×

You are using an outdated browser that does not fully support the intranda viewer.
As a result, some pages may not be displayed correctly.

We recommend you use one of the following browsers:

# Full text

Title
International cooperation and technology transfer
Author
Mussio, Luigi

194
- Find S so that:
MS-V M =-X*MS*f D /2 (l)
- Find P(X, Y, Z) with the following
three equations:
MP = R 0 + AR * (col -1) (2)
SP = MP + MP-V M =-X*MP*f D /2 (4)
where:
V M master velocity vector,
f D Doppler centroid frequency,
R 0 near range,
AR pixel spacing in range,
O u unwrapped phase,
D IC interferometric constant.
Figure 1: InSAR geometry and point wise generation of the 3D irregular grid.
3. ANALYSIS OF THE InSAR PARAMETERS
The model employed to generate the InSAR grid of 3D
points includes several parameters that describe the
satellite orbits, the acquisition geometry and the SAR
processing. The parameter accuracy directly affects the
quality of the generated grid. To avoid geometric
distortions in the grid, the parameters known with
inadequate accuracy must be refined through least
squares (LS) adjustment using ground control points
(GCPs).
The parameters of the InSAR geometric model are briefly
described in the following.
3.1 Sensor and SAR Processing Parameters
For the sensor and SAR processing parameters we adopt
the parametric model proposed by Tannous and Pikeroen
(1994).
One of the two model parameters that appear in the slant
range equation is the near slant range Ro. Instabilities in
oscillators and other electrical components of the radar
along with inhomogeneities in atmosphere cause phase
error in the signal in both range and azimuth directions.
This phase error engenders an error in the near slant
range Ro. Furthermore, a timing error in the sampling
window introduces additional error in R 0 . Setting Ro as
parameter (i.e. as unknown) in the LS adjustment allows
compensating for both errors.
The second parameter that appears in the slant range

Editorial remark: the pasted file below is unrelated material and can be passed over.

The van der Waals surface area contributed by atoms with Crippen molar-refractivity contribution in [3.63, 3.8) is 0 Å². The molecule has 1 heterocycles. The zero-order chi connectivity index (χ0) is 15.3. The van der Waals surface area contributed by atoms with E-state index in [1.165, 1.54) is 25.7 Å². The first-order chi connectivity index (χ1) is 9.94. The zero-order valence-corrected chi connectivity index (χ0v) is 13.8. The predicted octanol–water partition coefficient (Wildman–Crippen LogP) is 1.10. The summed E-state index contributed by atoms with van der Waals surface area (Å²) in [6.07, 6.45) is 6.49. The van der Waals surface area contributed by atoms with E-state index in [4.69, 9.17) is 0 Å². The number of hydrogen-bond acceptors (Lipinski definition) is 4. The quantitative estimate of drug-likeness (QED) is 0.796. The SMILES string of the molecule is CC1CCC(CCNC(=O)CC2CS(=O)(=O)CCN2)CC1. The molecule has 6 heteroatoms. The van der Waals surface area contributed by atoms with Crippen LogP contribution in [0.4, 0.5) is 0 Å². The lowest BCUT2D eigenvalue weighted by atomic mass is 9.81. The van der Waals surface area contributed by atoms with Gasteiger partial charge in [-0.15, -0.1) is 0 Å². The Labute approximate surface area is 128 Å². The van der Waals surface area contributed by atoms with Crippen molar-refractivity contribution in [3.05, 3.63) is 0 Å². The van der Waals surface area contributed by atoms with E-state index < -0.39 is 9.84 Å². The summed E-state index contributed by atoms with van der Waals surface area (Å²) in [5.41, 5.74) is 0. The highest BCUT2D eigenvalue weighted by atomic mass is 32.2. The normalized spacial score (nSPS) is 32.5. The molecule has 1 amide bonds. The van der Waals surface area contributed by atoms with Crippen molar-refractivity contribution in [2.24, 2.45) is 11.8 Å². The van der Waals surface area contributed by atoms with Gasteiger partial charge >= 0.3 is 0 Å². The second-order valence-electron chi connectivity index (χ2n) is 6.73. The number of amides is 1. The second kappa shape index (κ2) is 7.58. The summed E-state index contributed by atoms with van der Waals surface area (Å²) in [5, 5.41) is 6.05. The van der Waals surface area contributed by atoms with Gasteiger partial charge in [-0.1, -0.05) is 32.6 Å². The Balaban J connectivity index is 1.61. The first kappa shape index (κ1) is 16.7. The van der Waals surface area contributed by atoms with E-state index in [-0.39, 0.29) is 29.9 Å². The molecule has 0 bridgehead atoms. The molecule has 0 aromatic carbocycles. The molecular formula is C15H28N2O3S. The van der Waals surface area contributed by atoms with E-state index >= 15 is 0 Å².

equation is the pixel size in range AR. Instabilities in
oscillators and other electrical components cause an error
in the slant range sampling. Assuming the error constant
for the whole scene, it can be compensated for by setting
AR as parameter in the adjustment.
A timing error in the first line acquisition time To of the
master image engenders a positioning error in the along
track direction. Such an error adds to the along track
component of the master orbital errors. The along track
positioning error of the master satellite can be removed by
setting To as a parameter in the LS adjustment. In our
procedure the timing error of the slave image is ignored
because the position of the slave satellite is calculated
with respect to the master satellite position (by projection
on the Doppler plane, see equation (1) in Figure 1).
An error in the pulse repetition frequency of the SAR
system results in an error in the pixel size in azimuth AT.
Assuming a constant error for the whole scene, AT can be
treated as a parameter in the adjustment.
The ERS SAR images are usually focused at zero
Doppler (i.e. the Doppler frequency fo that appears in
equation (4) is supposed to equal zero). However, the
errors associated to the SAR focusing make the zero
Doppler assumption not correct. The recorded phase
history differs from the actual phase history because of
small changes in the radar carrier frequency and because
of instabilities in the receiver system. Furthermore, the
Doppler centroid determination, based on the use of
preliminary orbits, is not accurate enough. A refinement of
the Doppler frequency is required. A bilinear variation of
the frequency over the SAR image is considered:
f D = f D0 + fD1 • co1 + fD2 • lin + f D3 • co1 • lin ( 5 )
where foo, foi, fD2 and fD3 have to be estimated in the